To – Oregon Sports News. From – Future Seattle

The year is 2023. The pandemic is finally over, and the coronavirus gets scant mention in the news. Every once in a while, a cluster pops up, mostly among the crowd that refused to get the vaccine. Or the twelve updates to the vaccine that they started releasing at the end of 2021.

 Two Amazon employees eat lunch outside in downtown Bellevue on an unseasonably warm and sunny spring day. They work in different Amazon buildings that are just a few blocks apart. Every office worker in Bellevue works for Amazon after they moved all of their offices out of Seattle for good in 2022.

One takes a bite of the local, organic grain bowl he just bought from a solar-powered food truck nearby.

“Man,” he says, turning to his coworker. “Can you believe the Detroit Lions won the Super Bowl this year? I still can’t wrap my mind around it.”

“Tell me about it. Who is their head coach again?”

“Dan Campbell.”



“I still can’t believe they beat the Dolphins. After the way they’ve been playing since they signed Russell Wilson, I didn’t think they were ever going to lose again.”

Their conversation meanders to Wilson’s time in Seattle. They comment on what a gimmick the Seahawks were that one season they won the Super Bowl. A matter of luck, they call it. The perfect storm. The Legion of … what was it called again?

Hoping to discuss a more promising topic, they turn their attention to the Mariners, who lost a close one in the ALCS the year before, but are expected to take the pennant in the upcoming season.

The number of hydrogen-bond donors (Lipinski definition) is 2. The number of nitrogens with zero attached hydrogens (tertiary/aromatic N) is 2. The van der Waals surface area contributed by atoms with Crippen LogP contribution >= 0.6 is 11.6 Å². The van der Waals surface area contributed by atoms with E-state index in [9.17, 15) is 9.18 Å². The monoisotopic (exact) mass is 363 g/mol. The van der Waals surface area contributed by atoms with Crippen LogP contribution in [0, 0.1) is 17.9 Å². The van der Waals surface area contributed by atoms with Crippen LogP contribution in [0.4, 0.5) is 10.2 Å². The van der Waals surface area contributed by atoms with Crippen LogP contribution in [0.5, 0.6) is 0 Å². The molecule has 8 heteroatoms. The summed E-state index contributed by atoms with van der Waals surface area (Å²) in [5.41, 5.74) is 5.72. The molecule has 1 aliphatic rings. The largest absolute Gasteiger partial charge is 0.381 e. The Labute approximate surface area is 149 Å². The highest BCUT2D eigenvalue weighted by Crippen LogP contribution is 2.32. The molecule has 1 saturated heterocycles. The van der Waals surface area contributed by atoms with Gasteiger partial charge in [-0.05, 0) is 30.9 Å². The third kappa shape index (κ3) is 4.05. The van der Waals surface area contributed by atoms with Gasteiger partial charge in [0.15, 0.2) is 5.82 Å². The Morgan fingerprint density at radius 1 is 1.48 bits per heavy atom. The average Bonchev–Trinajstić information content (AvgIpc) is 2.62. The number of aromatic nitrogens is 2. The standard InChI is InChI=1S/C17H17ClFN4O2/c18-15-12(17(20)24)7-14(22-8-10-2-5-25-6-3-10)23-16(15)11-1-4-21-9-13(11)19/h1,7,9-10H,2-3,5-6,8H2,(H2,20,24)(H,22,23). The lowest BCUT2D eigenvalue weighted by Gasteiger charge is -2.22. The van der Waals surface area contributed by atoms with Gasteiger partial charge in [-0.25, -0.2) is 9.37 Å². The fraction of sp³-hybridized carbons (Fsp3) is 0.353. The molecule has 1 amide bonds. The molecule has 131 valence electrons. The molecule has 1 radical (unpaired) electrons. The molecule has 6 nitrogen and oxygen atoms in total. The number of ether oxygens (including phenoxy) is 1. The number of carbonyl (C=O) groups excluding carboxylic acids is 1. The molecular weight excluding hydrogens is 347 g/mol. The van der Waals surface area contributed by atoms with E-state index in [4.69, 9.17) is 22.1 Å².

“Now that’s a team I’m feeling good about.”

“Me, too,” the other one says. “So good I just coughed up $75,000 for season tickets.”

“You’re lucky you even got them. And that’s almost what I paid for my Kraken tickets.”

They quickly run through how good it feels to live in a baseball town. And a hockey town. And how good it’s going to be once the Sonics come back to town at the start of the 2025 season. Aside from the Seahawks’ descent into mediocrity, Seattle is the sports world’s envy. Championship town, they are starting to call it. 

From there, they discuss the new light rail system and how easy it is to get around Seattle now. All the arenas are open for sporting events and concerts, and traffic has even lightened up (slightly) on the freeways, with so many people riding public transportation now.

As their conversation turns back to the Seahawks, they talk wistfully about the fleeting nature of success in sports. When you think you live with a dynasty, it turns out to be a one-hit-wonder.

“It’s rough, man,” the one worker says.

The other nods. “Hey, do you want to go to that after work thing for the new MLS franchise coming to Seattle next year?”

“The mean the one that’s supposed to make us feel better about losing the Sounders to Spokane?”

“Yes, that one.”

“Sounds like a plan.”

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About Paul Redman 122 Articles
Paul Redman is a writer and chef in Seattle who grew up in the Midwest. His work has appeared in print and online, including San Francisco magazine, the Seattle Post-Intelligencer, and Contrary. He eats too many chicken wings and cracks way too many dad jokes and food puns. Follow him on Twitter @predman.